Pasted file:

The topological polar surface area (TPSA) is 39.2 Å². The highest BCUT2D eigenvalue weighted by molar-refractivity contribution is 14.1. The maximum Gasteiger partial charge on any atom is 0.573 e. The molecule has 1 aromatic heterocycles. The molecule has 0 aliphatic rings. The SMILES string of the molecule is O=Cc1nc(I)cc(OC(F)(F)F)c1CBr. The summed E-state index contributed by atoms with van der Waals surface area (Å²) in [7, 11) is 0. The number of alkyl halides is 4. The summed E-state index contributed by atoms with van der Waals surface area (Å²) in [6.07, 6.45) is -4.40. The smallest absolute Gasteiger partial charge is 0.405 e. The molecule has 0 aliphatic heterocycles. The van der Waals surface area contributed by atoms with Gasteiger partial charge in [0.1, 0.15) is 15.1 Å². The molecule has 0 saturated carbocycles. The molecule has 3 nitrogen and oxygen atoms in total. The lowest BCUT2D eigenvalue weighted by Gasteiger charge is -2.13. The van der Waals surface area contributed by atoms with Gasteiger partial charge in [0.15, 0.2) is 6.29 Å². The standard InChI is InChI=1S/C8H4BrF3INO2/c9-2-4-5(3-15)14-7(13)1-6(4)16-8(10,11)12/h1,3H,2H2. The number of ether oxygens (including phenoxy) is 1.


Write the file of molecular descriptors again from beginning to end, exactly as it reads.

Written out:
The topological polar surface area (TPSA) is 39.2 Å². The highest BCUT2D eigenvalue weighted by molar-refractivity contribution is 14.1. The maximum Gasteiger partial charge on any atom is 0.573 e. The molecule has 1 aromatic heterocycles. The molecule has 0 aliphatic rings. The SMILES string of the molecule is O=Cc1nc(I)cc(OC(F)(F)F)c1CBr. The summed E-state index contributed by atoms with van der Waals surface area (Å²) in [7, 11) is 0. The number of alkyl halides is 4. The summed E-state index contributed by atoms with van der Waals surface area (Å²) in [6.07, 6.45) is -4.40. The smallest absolute Gasteiger partial charge is 0.405 e. The molecule has 0 aliphatic heterocycles. The van der Waals surface area contributed by atoms with Gasteiger partial charge in [0.1, 0.15) is 15.1 Å². The molecule has 0 saturated carbocycles. The molecule has 3 nitrogen and oxygen atoms in total. The lowest BCUT2D eigenvalue weighted by Gasteiger charge is -2.13. The van der Waals surface area contributed by atoms with Gasteiger partial charge in [0.15, 0.2) is 6.29 Å². The standard InChI is InChI=1S/C8H4BrF3INO2/c9-2-4-5(3-15)14-7(13)1-6(4)16-8(10,11)12/h1,3H,2H2. The number of ether oxygens (including phenoxy) is 1.